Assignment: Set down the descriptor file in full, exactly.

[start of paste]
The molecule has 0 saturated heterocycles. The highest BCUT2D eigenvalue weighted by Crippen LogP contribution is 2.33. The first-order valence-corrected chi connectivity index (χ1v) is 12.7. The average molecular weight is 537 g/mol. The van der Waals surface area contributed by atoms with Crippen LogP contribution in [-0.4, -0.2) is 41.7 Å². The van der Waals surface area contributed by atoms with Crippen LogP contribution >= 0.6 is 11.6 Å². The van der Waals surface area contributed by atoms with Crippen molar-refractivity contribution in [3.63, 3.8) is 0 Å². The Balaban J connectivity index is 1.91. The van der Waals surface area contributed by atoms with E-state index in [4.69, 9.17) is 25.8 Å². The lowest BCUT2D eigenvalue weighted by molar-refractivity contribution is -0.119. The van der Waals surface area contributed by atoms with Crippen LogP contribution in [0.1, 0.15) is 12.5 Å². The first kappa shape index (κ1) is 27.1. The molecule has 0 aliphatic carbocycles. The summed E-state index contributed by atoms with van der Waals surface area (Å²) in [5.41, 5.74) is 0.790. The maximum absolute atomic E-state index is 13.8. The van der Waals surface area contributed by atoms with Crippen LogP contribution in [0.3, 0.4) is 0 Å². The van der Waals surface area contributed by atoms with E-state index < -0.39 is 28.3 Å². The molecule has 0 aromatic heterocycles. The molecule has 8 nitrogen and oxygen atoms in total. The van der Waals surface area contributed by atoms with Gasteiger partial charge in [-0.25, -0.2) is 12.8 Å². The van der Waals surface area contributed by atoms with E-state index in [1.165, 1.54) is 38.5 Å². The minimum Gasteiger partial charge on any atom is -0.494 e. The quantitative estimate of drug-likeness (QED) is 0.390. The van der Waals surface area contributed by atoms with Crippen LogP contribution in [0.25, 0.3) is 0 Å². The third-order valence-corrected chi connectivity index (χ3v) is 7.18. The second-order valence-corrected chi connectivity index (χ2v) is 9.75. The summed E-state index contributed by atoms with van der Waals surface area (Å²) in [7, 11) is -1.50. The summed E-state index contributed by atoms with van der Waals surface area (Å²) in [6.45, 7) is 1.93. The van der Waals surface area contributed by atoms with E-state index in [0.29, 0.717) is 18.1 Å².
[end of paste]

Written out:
The molecule has 0 saturated heterocycles. The highest BCUT2D eigenvalue weighted by Crippen LogP contribution is 2.33. The first-order valence-corrected chi connectivity index (χ1v) is 12.7. The average molecular weight is 537 g/mol. The van der Waals surface area contributed by atoms with Crippen LogP contribution in [-0.4, -0.2) is 41.7 Å². The van der Waals surface area contributed by atoms with Crippen LogP contribution >= 0.6 is 11.6 Å². The van der Waals surface area contributed by atoms with Crippen molar-refractivity contribution in [3.63, 3.8) is 0 Å². The Balaban J connectivity index is 1.91. The van der Waals surface area contributed by atoms with E-state index in [4.69, 9.17) is 25.8 Å². The lowest BCUT2D eigenvalue weighted by molar-refractivity contribution is -0.119. The van der Waals surface area contributed by atoms with Crippen LogP contribution in [0.1, 0.15) is 12.5 Å². The first kappa shape index (κ1) is 27.1. The molecule has 0 aliphatic carbocycles. The summed E-state index contributed by atoms with van der Waals surface area (Å²) in [5.41, 5.74) is 0.790. The maximum absolute atomic E-state index is 13.8. The van der Waals surface area contributed by atoms with Crippen LogP contribution in [0.3, 0.4) is 0 Å². The van der Waals surface area contributed by atoms with E-state index < -0.39 is 28.3 Å². The molecule has 0 aromatic heterocycles. The molecule has 8 nitrogen and oxygen atoms in total. The van der Waals surface area contributed by atoms with Gasteiger partial charge in [-0.25, -0.2) is 12.8 Å². The van der Waals surface area contributed by atoms with E-state index in [1.165, 1.54) is 38.5 Å². The minimum Gasteiger partial charge on any atom is -0.494 e. The quantitative estimate of drug-likeness (QED) is 0.390. The van der Waals surface area contributed by atoms with Crippen LogP contribution in [0.25, 0.3) is 0 Å². The third-order valence-corrected chi connectivity index (χ3v) is 7.18. The second-order valence-corrected chi connectivity index (χ2v) is 9.75. The summed E-state index contributed by atoms with van der Waals surface area (Å²) in [7, 11) is -1.50. The summed E-state index contributed by atoms with van der Waals surface area (Å²) in [6.45, 7) is 1.93. The van der Waals surface area contributed by atoms with E-state index in [0.29, 0.717) is 18.1 Å².